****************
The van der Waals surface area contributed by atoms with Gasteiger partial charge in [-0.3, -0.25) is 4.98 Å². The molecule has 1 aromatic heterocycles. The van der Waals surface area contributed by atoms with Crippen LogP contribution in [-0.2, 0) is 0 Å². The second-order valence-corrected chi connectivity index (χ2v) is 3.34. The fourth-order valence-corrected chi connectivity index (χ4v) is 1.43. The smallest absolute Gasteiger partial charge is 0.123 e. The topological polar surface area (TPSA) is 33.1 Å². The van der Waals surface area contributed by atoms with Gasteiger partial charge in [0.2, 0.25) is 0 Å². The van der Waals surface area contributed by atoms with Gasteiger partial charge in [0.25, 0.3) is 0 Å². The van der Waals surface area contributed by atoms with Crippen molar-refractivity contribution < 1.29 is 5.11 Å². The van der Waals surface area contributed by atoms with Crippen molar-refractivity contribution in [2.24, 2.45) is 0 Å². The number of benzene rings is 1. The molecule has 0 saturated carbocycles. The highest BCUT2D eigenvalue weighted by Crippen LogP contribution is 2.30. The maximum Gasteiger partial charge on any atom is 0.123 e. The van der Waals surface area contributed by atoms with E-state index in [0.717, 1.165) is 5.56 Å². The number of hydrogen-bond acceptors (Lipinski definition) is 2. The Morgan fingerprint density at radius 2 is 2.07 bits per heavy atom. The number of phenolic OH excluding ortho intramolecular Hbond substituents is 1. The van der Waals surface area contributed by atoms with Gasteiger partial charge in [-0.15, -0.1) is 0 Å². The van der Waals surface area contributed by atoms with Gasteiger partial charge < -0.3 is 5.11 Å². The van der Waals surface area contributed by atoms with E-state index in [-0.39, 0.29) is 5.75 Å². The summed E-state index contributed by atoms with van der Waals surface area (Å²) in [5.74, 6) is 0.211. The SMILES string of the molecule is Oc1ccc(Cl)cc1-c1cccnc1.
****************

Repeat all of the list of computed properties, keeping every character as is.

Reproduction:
The van der Waals surface area contributed by atoms with Gasteiger partial charge in [-0.3, -0.25) is 4.98 Å². The molecule has 1 aromatic heterocycles. The van der Waals surface area contributed by atoms with Crippen LogP contribution in [-0.2, 0) is 0 Å². The second-order valence-corrected chi connectivity index (χ2v) is 3.34. The fourth-order valence-corrected chi connectivity index (χ4v) is 1.43. The smallest absolute Gasteiger partial charge is 0.123 e. The topological polar surface area (TPSA) is 33.1 Å². The van der Waals surface area contributed by atoms with Gasteiger partial charge in [0.2, 0.25) is 0 Å². The van der Waals surface area contributed by atoms with Gasteiger partial charge in [0.25, 0.3) is 0 Å². The van der Waals surface area contributed by atoms with Crippen molar-refractivity contribution < 1.29 is 5.11 Å². The van der Waals surface area contributed by atoms with Crippen molar-refractivity contribution in [2.24, 2.45) is 0 Å². The number of benzene rings is 1. The molecule has 0 saturated carbocycles. The highest BCUT2D eigenvalue weighted by Crippen LogP contribution is 2.30. The maximum Gasteiger partial charge on any atom is 0.123 e. The van der Waals surface area contributed by atoms with E-state index in [0.717, 1.165) is 5.56 Å². The number of hydrogen-bond acceptors (Lipinski definition) is 2. The Morgan fingerprint density at radius 2 is 2.07 bits per heavy atom. The number of phenolic OH excluding ortho intramolecular Hbond substituents is 1. The van der Waals surface area contributed by atoms with Gasteiger partial charge in [-0.15, -0.1) is 0 Å². The van der Waals surface area contributed by atoms with Gasteiger partial charge < -0.3 is 5.11 Å². The van der Waals surface area contributed by atoms with E-state index in [-0.39, 0.29) is 5.75 Å². The summed E-state index contributed by atoms with van der Waals surface area (Å²) in [5.74, 6) is 0.211. The SMILES string of the molecule is Oc1ccc(Cl)cc1-c1cccnc1.